They can also be rented for $2,500 a month, including maintenance and software, on a minimum three-year contract.

Cincinnati/Northern Kentucky International Airport deploys its Neo three or four times a day to clean the hundreds of thousands of square feet of tiled floor, said Brian Cobb, the airport’s chief innovation officer.

“Neo has the artificial intelligence capability where, as it’s moving along its original path, if it sees something in its way, it will go around it,” Cobb said. “If the obstacle is there the next day, Neo will incorporate it into its map.”

Before Neo’s activation in January, the airport had three workers cleaning floors every night, amounting to an average 24 labor hours per day, Cobb said. The Neo has taken over a portion of that, though workers are still needed to do heavier floor maintenance, like burnishing and recoating. It also frees cleaning staff to focus on making sure that “high-touch” areas of the airport are cleaned more frequently during the pandemic, he said.

SoftBank, the Japanese multinational conglomerate, introduced the Whiz autonomous carpet cleaner through its robotics unit in November, said Kass Dawson, the vice president of brand strategy and brand communications at SoftBank Robotics. Already, more than 10,000 compact Whiz robots have been deployed around the globe

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They caught the attention of Jeff Tingley, the president of Sparkle Services, a cleaning company in Enfield, Connecticut, that works in large commercial facilities throughout Connecticut, New Jersey and New York. He said he had long been interested in robotic cleaning but had not found the technology to be advanced enough or cost effective.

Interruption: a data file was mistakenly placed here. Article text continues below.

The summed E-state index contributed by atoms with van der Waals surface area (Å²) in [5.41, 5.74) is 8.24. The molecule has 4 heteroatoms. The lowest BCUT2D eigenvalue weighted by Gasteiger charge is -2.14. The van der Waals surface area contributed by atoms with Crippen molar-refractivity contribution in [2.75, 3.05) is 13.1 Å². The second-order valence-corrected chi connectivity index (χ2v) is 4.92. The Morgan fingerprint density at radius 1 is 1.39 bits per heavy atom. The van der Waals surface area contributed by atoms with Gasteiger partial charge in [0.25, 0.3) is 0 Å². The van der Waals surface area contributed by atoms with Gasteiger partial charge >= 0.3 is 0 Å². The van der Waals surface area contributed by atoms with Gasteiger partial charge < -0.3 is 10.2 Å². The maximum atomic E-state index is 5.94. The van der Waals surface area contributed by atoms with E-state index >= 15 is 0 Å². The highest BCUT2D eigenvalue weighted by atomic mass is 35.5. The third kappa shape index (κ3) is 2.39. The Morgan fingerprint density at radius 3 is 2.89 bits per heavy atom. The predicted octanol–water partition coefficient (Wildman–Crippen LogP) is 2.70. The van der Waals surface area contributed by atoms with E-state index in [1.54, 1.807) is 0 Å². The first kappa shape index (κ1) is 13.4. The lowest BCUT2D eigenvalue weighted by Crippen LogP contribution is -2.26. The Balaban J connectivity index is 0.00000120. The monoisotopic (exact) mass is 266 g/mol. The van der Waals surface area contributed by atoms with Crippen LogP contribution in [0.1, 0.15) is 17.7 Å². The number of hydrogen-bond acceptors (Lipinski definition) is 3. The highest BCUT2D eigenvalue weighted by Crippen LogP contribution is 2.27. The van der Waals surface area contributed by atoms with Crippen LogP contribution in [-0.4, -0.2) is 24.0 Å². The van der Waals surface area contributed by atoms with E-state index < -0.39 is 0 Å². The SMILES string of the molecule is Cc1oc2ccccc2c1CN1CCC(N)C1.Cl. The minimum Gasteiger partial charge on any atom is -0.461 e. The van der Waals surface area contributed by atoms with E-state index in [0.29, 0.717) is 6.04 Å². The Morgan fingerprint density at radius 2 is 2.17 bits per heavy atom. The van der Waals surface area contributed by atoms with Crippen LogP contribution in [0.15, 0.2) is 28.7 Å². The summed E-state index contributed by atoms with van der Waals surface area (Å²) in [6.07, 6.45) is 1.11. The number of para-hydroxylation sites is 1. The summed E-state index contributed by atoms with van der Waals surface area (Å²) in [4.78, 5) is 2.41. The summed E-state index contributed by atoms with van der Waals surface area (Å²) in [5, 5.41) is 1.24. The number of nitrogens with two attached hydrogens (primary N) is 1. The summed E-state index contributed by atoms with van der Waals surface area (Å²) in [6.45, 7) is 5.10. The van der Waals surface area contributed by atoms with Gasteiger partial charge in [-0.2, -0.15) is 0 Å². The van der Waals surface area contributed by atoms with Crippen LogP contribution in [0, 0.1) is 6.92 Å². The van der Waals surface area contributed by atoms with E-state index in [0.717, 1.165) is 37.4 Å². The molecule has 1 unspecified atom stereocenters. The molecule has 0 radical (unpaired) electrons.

“Vacuuming is one of the most time-consuming processes in cleaning. With Whiz, you can essentially wipe out 90% of the vac time required,” Tingley said. “You still need humans with backpack vacs for under desks and chairs, but we’ve gained a lot of hours.”

The Whiz leases for $500 to $550 a month, which includes maintenance and data collection that provides clients with “the confirmed clean,” Dawson said.

The robot’s software was developed by Brain Corp, a San Diego company that teams up with outside manufacturers mainly in cleaning and warehousing industries. Brain Corp’s autonomous technology, BrainOS, is also in robots made by Tennant, Minuteman, Kärcher and others.

In the second quarter this year, retailers’ use of BrainOS-powered robots climbed 24% from a year earlier, said Chris Wright, Brain Corp’s vice president of sales. Median daily use rose 20%, to 2.58 hours from 2.15, he said.

He noted that much of the increase was during daytime hours, signaling a major shift in cleaning schedules.

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“Cleaning is now coming to the first shift because it’s becoming important to companies’ image,” Wright said. “Everyone’s a little tentative when they walk into buildings now. One of the things that will immediately put people at ease is when they see cleaning happening.”

Tingley has seen it when the Whiz is moving around an office floor. It’s a “friendly machine” that stops if you walk in front of it and uses a blinker to signal when it’s turning, and people seem to like it, he said.

“During this fearful period, the folks in buildings have blank looks or even unhappy frowns,” he said. “When the Whiz passes by, it brings a smile to their face. It’s almost like a pet — everybody wants to name it.”